The Insured vs. Insured Exclusion Can Exclude D&O Coverage in an Action by the FDICAdded by Hawley Troxell in Articles & Publications, Banking Law on January 10, 2014
We’ve previously blogged about the importance of directors and officers (D&O) insurance for financial institutions and the renewed prevalence of the regulatory exclusion in the policy forms offered to financial institutions.
Another common exclusion in D&O policies, known as the “insured vs. insured exclusion,” also has particular bite in the banking world. This exclusion excludes coverage for lawsuits between insureds. The typical example would be a lawsuit by a bank against a former director, when the former director would otherwise qualify for coverage under a D&O policy that covers the directors and the institution under a single policy. Such policies, referred to as Side A, Side B, and Side C policies, constitute the most common type of D&O policy in the marketplace. As an aside, the Side A coverage covers the directors when the institution cannot legally or financially indemnify directors, Side B coverage covers the institution for the cost of indemnifying directors, and Side C coverage covers the institution when the institution is named in securities litigation.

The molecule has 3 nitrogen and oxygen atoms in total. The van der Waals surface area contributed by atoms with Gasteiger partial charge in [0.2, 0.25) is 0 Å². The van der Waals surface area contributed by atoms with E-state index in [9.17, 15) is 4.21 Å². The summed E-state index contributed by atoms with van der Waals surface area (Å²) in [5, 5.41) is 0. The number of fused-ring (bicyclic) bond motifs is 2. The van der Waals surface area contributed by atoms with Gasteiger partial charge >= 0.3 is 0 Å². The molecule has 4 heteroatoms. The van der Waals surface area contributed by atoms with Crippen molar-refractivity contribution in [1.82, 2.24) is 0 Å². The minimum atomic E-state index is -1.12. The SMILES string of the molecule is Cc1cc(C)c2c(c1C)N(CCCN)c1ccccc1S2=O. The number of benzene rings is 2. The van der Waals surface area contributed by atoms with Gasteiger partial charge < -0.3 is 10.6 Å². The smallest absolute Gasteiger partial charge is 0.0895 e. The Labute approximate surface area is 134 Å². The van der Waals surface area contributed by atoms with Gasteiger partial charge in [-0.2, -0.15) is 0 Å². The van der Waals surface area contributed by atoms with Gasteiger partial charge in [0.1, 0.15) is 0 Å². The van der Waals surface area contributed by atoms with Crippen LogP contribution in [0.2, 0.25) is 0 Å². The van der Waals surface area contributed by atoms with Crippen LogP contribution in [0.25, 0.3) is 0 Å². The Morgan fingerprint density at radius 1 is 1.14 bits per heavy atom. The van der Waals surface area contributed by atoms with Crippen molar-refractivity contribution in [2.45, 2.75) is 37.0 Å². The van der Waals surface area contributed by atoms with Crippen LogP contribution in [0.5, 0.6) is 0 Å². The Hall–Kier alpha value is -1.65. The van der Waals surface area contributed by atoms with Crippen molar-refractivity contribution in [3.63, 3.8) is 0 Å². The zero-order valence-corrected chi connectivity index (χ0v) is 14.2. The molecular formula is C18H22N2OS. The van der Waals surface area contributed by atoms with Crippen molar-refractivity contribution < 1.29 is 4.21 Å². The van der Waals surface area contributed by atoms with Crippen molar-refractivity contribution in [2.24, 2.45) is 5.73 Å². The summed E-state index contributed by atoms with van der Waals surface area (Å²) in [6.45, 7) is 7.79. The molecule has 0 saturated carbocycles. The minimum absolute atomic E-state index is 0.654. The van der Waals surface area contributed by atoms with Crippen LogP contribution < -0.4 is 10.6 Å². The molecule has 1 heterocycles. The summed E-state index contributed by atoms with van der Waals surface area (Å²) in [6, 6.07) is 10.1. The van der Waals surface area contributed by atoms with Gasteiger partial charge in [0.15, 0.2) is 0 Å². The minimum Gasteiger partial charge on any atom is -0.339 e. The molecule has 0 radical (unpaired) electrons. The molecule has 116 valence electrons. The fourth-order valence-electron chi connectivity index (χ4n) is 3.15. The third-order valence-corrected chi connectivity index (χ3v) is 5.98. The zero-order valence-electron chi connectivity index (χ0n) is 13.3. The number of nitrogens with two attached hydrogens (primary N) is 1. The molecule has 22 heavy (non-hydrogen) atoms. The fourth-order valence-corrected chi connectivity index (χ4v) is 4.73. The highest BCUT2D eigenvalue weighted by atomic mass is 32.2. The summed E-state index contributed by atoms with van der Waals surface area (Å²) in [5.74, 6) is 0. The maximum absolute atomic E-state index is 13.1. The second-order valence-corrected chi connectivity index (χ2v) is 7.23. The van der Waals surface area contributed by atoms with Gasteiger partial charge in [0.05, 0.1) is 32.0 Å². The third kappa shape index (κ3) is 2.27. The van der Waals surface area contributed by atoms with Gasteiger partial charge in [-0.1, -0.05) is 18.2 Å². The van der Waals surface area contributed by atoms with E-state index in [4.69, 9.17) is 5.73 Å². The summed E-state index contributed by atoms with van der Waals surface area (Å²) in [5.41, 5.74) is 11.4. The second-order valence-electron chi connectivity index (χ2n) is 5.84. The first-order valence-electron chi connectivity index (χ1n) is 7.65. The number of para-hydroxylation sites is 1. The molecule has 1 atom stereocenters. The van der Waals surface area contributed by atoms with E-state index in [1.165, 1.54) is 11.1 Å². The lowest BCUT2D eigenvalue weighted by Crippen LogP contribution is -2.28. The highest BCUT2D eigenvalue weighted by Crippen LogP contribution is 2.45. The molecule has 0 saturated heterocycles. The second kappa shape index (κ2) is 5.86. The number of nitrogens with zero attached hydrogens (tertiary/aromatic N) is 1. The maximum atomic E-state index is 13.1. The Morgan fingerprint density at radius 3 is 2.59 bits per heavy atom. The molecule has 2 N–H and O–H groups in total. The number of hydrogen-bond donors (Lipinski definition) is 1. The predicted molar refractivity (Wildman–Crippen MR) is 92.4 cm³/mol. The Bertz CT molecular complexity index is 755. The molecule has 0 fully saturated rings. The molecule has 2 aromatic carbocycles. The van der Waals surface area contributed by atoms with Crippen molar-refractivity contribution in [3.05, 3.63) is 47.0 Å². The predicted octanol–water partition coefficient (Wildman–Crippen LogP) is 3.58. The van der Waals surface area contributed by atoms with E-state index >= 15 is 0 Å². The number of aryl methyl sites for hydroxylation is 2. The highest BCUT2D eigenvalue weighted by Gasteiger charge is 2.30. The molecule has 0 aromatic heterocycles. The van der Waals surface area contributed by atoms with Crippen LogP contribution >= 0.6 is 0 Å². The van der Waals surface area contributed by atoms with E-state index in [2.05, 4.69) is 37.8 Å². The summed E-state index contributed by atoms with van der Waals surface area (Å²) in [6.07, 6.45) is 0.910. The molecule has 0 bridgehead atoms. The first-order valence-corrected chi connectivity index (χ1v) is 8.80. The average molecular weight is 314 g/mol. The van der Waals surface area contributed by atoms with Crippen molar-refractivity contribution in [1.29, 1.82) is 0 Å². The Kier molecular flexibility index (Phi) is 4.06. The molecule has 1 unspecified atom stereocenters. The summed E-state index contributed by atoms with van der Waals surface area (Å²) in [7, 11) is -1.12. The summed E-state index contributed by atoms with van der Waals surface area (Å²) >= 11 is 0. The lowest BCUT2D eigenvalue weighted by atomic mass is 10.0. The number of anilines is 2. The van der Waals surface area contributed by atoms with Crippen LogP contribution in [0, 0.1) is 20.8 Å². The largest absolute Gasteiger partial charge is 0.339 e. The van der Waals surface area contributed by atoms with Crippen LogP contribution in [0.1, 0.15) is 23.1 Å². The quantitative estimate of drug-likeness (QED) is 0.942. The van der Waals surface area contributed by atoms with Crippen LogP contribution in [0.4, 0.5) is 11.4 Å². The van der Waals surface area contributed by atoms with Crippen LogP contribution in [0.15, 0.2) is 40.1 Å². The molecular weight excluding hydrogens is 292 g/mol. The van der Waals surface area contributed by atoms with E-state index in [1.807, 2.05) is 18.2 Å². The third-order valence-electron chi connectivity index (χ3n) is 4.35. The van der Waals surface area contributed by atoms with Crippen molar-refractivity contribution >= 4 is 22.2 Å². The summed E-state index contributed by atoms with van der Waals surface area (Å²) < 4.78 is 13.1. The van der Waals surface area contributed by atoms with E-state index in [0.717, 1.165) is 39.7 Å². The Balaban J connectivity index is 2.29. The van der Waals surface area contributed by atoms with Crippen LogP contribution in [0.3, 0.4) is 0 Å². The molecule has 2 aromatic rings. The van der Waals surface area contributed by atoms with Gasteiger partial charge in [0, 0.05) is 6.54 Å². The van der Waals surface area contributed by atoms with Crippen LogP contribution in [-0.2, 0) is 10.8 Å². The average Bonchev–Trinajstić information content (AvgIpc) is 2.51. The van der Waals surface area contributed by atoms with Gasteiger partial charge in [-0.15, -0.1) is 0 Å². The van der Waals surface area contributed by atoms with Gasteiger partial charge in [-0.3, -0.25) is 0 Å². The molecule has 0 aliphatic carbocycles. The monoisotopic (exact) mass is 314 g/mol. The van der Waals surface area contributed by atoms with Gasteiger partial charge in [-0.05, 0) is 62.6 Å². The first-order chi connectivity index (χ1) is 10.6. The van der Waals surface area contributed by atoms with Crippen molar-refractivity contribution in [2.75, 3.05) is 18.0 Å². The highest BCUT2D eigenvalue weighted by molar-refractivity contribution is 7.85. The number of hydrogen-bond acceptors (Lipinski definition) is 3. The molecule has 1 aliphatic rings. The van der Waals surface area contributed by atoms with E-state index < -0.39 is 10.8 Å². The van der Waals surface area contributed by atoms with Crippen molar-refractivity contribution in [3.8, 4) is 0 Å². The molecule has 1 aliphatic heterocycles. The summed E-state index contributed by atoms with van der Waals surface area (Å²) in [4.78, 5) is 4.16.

The insured vs. insured exclusion has special relevance in the banking world when the FDIC acts as the receiver of a failed institution and then sues former directors. The FDIC “steps into the shoes” of the failed bank and an action by the FDIC against the former director arguably is excluded from coverage by the insured vs. insured exclusion. Case law from the Savings and Loan crisis in the late 1980s tended to suggest that the insured vs. insured exclusion would not operate to exclude coverage when the FDIC, as a receiver of a failed bank, sued the former directors and officers of the bank. The case law from that era, however, is not uniform, and recent federal cases from Georgia have answered this question differently. Accordingly, the best practice is for banks to negotiate the insured vs. insured exclusion to expressly carve back (i.e. not apply to) lawsuits by the FDIC in its capacity as receiver of a failed institution.
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